The size and size distribution of Dtx-loaded SMES measured by DLS were shown in Table 2. The average size of the Dtx-loaded SMES determined from the DLS was in the range of 80–100 nm. It seemed that the changes of PLGA molecular weight did not significantly affect the size of the resultant Dtx-loaded SMES. Even though the droplet size distribution was slightly broader for increasing PLGA molecular weight, F1–F3 is formulation with appropriate size. Meanwhile, Dtx-solution and Taxol showed the average size in the range of 200–300 nm.

tab2
Table 2: The changes of average particle size by incubation for 0–7 days at 3 C of Dtx-loaded SMES prepared in DW and BSA condition with different formulations F1–F3.

The AFM morphology of Dtx-loaded SMES showed the spherical shape with smooth surface as shown in Figure 2. A comparatively uniform droplet size of Dtx-loaded SMES was also observed at AFM, indicating no aggregation or adhesion among SMES.

fig2
Figure 2: AFM image of Dtx-loaded SMES (F3).
3.2. Stability of Dtx-Loaded SMES

The stability of Dtx-loaded SMES is important to maintain the in vivo therapeutic concentration of Dtx. Surface charge may be an important indication for the stability of Dtx-loaded SMES in medium. The zeta potential of the Dtx-loaded SMES indicates the negative surface charges (Table 1). This implies that the repulsion among the Dtx-loaded SMES with the same type of surface charge can provide stability.

To examine stability of the solubilised Dtx in DW and BSA condition, Dtx-loaded SMES, Dtx-solution, and Taxol were prepared with DW or a solution of 0.9% NaCl and 5% BSA (Figures 1 and 4). The prepared Dtx-loaded SMES, Dtx-solution, and Taxol were constantly shaken at 100 rpm and 3 C for 7 days. There is a little change of particle size for F1–F3, Dtx-solution, and Taxol prepared in DW as shown in Figures 1(b) and 1(d), indicating the stability of Dtx-loaded SMES, Dtx-solution, and Taxol in DW.

For Dtx-loaded SMES, Dtx-solution, and Taxol prepared in BSA, the size of Dtx-loaded SMES steadily increased as a function of time (Table 2). The sizes of F1 and F3 at 7 days were approximately two times larger than those at 0 day. Meanwhile, F2 was maintained the original size for at least 4 days and only increased from 87 to 126 nm (Figure 3). It can be noted that proper Dtx encapsulating formulation can lead to stability of solubilised Dtx. Meanwhile Dtx-solution and Taxol precipitated immediately in BSA condition, indicating nonstability of Dtx-solution and Taxol (Figure 4).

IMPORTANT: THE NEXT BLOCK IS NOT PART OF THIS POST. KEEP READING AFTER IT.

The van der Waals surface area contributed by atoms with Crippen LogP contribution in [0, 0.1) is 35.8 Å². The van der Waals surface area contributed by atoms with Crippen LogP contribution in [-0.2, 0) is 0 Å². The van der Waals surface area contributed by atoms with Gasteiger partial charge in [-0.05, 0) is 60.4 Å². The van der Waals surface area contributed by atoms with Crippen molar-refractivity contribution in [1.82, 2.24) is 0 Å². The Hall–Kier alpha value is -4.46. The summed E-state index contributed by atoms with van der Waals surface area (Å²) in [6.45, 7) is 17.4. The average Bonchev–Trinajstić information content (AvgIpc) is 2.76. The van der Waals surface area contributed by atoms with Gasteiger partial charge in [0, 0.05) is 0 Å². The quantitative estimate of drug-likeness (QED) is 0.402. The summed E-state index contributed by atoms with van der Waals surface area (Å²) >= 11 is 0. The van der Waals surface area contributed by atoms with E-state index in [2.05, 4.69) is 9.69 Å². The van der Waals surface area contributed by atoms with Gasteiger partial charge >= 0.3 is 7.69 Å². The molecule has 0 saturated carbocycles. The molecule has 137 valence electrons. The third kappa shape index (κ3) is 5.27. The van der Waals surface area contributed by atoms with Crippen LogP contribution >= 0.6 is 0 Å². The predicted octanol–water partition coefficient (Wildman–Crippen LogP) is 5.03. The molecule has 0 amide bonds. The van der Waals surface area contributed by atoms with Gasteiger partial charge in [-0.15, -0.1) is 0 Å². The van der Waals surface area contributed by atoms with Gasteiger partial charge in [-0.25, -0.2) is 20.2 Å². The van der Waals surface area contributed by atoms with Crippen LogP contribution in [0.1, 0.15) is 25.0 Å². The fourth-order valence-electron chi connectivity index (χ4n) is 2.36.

fig3
Figure 3: DLS images measured after incubation at 3 C at 0, 4, and 7 days of Dtx-loaded SMES prepared in BSA with different formulations F1–F3 (0, 4 and 7 represent the incubation time).
fig4
Figure 4: Pictures (a, c) before and (b, d) after incubation at 3 C for 7 days of Dtx-solution and Taxol prepared in (a, b) DW and (c, d) BSA.
3.3. Antitumor Activity of Dtx-Loaded SMES

The cytotoxicity for Dtx-loaded SMES (F1–F3), Dtx-solution, and Taxol for comparison was evaluated using B16F10 melanoma cell line (Figure 5). The B16F10 cells in the control experiment proliferated as a function of culture time. However, the viability of the B16F10 cells incubated with Dtx-loaded SMES (F1–F3) was approximately 50%–60% and 30%–40% at 4 days and 7 days, indicating that increasing the incubation time from 24 to 48 h led to more cell death. A similar viability of the B16F10 cells was observed when Dtx-solution and Taxol were used for 4 days. However, the viability of the B16F10 cells for Dtx-solution and Taxol was maintained when the incubation time was extended to 7 days. This indicates that the Dtx-loaded SMES was somewhat more effective in inhibition of B16F10 cell proliferation than Dtx-solution and Taxol. Thus, it appeared that the slightly improved inhibition of B16F10 cell proliferation may be due to the Dtx-loaded SMES’s stability.

860376.fig.005
Figure 5: In vitro cytotoxicity of B16F10 melanoma cell against Dtx-loaded SMES of formulations F1, F2, and F3 for 1, 4, and 7 days. The cells grown on a culture plate without Dtx-loaded SMES were used as the control and the cells with Taxol and Dtx-solution were used for comparison ( ).

4. Conclusion

The authors prepared the Dtx-loaded SMES to improve their stability. The prepared Dtx-loaded SMES showed a spherical shape in the range of 80–90 nm. The authors found that the formulation of the Dtx-loaded SMES prepared in DW and BSA showed a little change in the particle size for 7 days. Dtx-loaded SMES showed an inhibitory effect on B16F10 melanoma proliferation. Thus, further research on the animal model using Dtx-loaded SMES prepared in this work is now in progress.

Acknowledgments

This paper was supported by a grant from the new faculty research fund of Ajou University, KMOHW (Grant no. A050082) and Priority Research Centers Program through NRF funded by the Ministry of Education, Science and Technology (2009-0093826).

References

  1. L. M. Gommersall, M. Arya, I. Mushtaq, and P. Duffy, “Current challenges in Wilms' tumor management,” Nature Clinical Practice Oncology, vol. 2, no. 6, pp. 298–304, 2005. View at Publisher · View at Google Scholar · View at PubMed · View at Scopus